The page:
After Blackwater contractors were accused of shooting 17 civilians in Iraq, the State Department announced it would stop doing business with the company, but ABC News has found that several other agencies, including the CIA and the Pentagon, continue to employ the controversial company, under a myriad of names, often via secret, classified contracts.
Blackwater, which changed the name of its parent company to Xe Services last year because of bad publicity, is also operating subdivisions under a variety of altered handles intended to lower its public profile. In some instances the flagship company has tried to distance itself from these offshoots, insisting they are merely "affiliates."
Public records and a source familiar with their ownership suggest, however, that the companies are nothing more than new names on the same old Blackwater. All are owned by Blackwater founder Erik Prince.
According to several military and government sources familiar with Xe's contracts, Xe also operates under the names Paravant and XPG. Both "affiliates" are based at the same Moyock, North Carolina address as Xe. Other Prince-owned companies that have received government contracts include Greystone, Raven, Constellation, US Training Center, GSD Manufacturing, and Presidential Airlines. The companies are among a total of 20 different limited liability corporations owned by Prince and registered to the same address as Blackwater-Xe.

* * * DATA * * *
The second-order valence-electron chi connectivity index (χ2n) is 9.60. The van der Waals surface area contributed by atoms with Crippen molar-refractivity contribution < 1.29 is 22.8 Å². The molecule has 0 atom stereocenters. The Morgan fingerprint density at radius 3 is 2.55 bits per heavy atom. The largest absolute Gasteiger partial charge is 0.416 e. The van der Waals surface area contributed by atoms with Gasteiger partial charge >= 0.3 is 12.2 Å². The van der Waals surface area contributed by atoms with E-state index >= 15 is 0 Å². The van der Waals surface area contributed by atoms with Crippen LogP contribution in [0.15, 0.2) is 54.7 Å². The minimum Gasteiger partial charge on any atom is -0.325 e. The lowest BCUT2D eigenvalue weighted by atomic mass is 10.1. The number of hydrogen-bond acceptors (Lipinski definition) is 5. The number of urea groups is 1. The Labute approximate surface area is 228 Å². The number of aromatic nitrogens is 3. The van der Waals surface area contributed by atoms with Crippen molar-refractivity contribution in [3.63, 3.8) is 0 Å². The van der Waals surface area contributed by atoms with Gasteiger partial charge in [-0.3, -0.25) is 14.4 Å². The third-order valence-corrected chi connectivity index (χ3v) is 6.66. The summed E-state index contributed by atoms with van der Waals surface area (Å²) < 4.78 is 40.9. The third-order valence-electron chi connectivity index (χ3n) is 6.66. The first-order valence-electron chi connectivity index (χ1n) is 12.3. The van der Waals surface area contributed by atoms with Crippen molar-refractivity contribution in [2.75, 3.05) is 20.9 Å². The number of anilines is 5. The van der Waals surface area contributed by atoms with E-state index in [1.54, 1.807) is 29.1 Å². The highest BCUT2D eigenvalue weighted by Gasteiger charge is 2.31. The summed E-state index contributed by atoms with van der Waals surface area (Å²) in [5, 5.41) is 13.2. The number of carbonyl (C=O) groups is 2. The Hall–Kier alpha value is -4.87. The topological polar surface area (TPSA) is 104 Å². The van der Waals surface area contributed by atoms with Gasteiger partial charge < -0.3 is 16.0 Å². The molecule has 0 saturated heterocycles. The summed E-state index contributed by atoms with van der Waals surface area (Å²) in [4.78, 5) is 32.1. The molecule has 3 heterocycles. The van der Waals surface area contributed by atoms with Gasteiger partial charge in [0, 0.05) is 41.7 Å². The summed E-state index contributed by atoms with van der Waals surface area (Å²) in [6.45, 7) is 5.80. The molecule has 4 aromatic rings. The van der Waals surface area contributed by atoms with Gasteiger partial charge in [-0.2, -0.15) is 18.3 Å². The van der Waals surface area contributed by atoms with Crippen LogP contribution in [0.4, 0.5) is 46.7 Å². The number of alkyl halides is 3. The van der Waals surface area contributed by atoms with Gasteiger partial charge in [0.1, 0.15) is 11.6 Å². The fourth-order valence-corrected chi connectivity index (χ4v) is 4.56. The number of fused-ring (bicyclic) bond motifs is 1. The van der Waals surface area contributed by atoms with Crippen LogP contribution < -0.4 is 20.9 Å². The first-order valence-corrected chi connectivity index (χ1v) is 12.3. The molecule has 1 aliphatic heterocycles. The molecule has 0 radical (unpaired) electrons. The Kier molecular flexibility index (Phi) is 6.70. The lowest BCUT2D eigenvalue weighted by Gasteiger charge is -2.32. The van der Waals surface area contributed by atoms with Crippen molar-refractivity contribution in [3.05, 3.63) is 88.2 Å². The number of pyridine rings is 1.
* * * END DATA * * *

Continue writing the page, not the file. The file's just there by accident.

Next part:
In September 2007, Blackwater guards escorting a State Department convoy through Baghdad shot and killed 17 civilians in Nissour Square, resulting in international outrage, the loss of Blackwater's State Department security contract and criminal charges against the guards. Late last month Vice President Biden announced that the U.S. government would appeal a recent federal court decision to throw out charges against the guards involved in the shooting.
Damage control after the Nissour Square incident is what inspired Blackwater executives to scrap the iconic brand name of the parent company. According to several government and military officials, the incident lead to a company shakeup and name change intended to clean up Blackwater's image and limit legal liabilities.
Blackwater dropped the crosshairs from its company logo, and some executives were forced out. Then, after a lengthy internal name search, Blackwater decided to become Xe Services. "Blackwater" had referred to the water of the North Carolina swamp where the company was headquartered, but Xe, according to a company spokeswoman, had no connotations.
The change from Blackwater to Xe was announced in February 2009. Less known is that a variety of affiliated companies were also renamed. In the wake of the Nissour Square shooting Xe was barred from Iraq, and the corporate relaunch was supposed to include a de-emphasis on security contracts and a new focus on providing training. However, Xe and its rebranded affiliates still work in Afghanistan, and continue to provide security and training, though they often operate as security subcontractors to other contractors.